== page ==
Hot Spot islington & hoxton canalside, north london; Georgian houses by the Grand Union Canal rarely come on the market. So if you see one, you'll have to paddle quickly. By Robert Liebman
IF LITTLE Venice and Maida Vale are miles away, in west London, and mirages occur only in deserts and the movies, then this delightful vision of period canalside homes in Islington must be real.

As the Grand Union Canal passes Battlebridge Basin near King's Cross, en route to Hoxton, it tunnels invisibly beneath most of Islington. It then emerges on the edge of the Angel, at Colebrooke Row, in a pocket of gorgeous Georgian terraces along a section of canal that is mostly warehouse territory.

Unfortunately, this residential enclave is small; it contains barely a handful of houses, which rarely change hands. Tony Steer, branch manager of Kinleigh, Folkard & Hayward, says: "We conducted a survey and discovered that the Islington occupancy average is about four years. But these canalside properties are so spectacular that people tend to stay much longer, and they don't come up for sale often. Turnover on the other side of Noel Road is more like the Islington average."

The number of potentially available properties is further limited by the fact that almost none of these houses has been converted into flats.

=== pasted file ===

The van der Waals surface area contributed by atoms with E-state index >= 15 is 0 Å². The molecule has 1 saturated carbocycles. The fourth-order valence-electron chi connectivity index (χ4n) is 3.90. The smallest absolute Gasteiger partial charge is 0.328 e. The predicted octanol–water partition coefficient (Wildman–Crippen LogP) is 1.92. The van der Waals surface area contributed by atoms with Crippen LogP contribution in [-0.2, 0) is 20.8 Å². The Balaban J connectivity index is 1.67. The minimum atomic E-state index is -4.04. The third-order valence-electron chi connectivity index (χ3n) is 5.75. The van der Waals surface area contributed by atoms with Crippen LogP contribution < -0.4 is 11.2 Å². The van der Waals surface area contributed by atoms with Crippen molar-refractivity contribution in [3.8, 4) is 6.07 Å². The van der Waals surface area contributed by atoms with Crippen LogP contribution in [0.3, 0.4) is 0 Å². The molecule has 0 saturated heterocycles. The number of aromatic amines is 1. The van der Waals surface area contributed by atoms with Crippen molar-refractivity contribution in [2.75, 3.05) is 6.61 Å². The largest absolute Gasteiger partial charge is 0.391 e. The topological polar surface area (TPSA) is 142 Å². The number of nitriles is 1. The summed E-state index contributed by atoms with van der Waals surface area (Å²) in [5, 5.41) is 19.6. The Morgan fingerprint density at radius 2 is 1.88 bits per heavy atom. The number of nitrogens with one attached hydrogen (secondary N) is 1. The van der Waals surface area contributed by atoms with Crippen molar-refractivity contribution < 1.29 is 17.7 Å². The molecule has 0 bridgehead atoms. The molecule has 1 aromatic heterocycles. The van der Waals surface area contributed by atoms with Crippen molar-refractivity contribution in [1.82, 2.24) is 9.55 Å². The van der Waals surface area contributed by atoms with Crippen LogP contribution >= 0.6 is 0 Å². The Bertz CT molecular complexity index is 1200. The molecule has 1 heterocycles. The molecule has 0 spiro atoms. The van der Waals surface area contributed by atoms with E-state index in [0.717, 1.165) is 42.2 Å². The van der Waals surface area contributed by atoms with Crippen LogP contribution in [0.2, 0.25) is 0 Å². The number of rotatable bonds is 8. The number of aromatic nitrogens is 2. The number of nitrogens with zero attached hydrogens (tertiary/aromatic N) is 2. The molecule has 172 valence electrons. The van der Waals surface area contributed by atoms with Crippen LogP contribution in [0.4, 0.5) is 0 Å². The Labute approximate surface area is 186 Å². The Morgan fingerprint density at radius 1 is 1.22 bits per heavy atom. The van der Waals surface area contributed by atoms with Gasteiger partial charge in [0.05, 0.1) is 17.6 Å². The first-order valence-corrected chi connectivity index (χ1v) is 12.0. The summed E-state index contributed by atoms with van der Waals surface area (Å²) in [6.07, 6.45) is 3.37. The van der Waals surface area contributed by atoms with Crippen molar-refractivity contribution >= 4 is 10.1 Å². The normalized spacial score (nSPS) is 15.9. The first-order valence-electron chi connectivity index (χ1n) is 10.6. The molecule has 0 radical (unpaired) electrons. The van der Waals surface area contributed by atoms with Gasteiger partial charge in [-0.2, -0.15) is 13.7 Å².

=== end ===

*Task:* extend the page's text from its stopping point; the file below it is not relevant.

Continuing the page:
The "other side" of Noel Road is the non-canal side. Of the two roads adjacent to the canal, Vincent Terrace is separated from it by the roadway and a fenced verge that allows no pedestrian access. The canal is distanced and remote, whereas the properties on the south side of Noel Road have gardens that gently slope all the way down to the canal footpath.

This area is exceptionally convenient as well as attractive. Nearby are Angel Tube station, City Road, and the boom town known as Upper Street.

But if the blue ribbon is a canalside property, the consolation prize is not so bad: attractive period properties are also available on the "wrong" side of Noel Road and in many nearby streets.

Until recently, almost no other canalside residential housing was available in this area, but several warehouse conversions closer to Hoxton will meet some of the current high demand.

The Royle Building on Wenlock Basin is a Thirties print works that will yield 90 units, most of which overlook the canal. The Canal Building, situated on Shepherdess Walk, is a long, L-shaped former manufacturer's warehouse being converted into 79 loft apartments. Other canalside commercial buildings will follow.

Closer to Hoxton, the nearby residential areas are fairly dreary, but a few character properties and attractive newly built flats and town houses add some lustre. Major cosmetic surgery to a pub bordering the canal is one of several signs of incipient gentrification.

This is a mostly forgotten part of Islington which, because it is terra incognita even to many of the area's estate agents, initially may best be explored solo. It lacks the amenities of the nearby Angel, but the City is within easy walking distance, and some early buyers will have struck gold when, as appears likely, values eventually soar. Determined prospectors could start digging in the area around Rosemary Branch Bridge.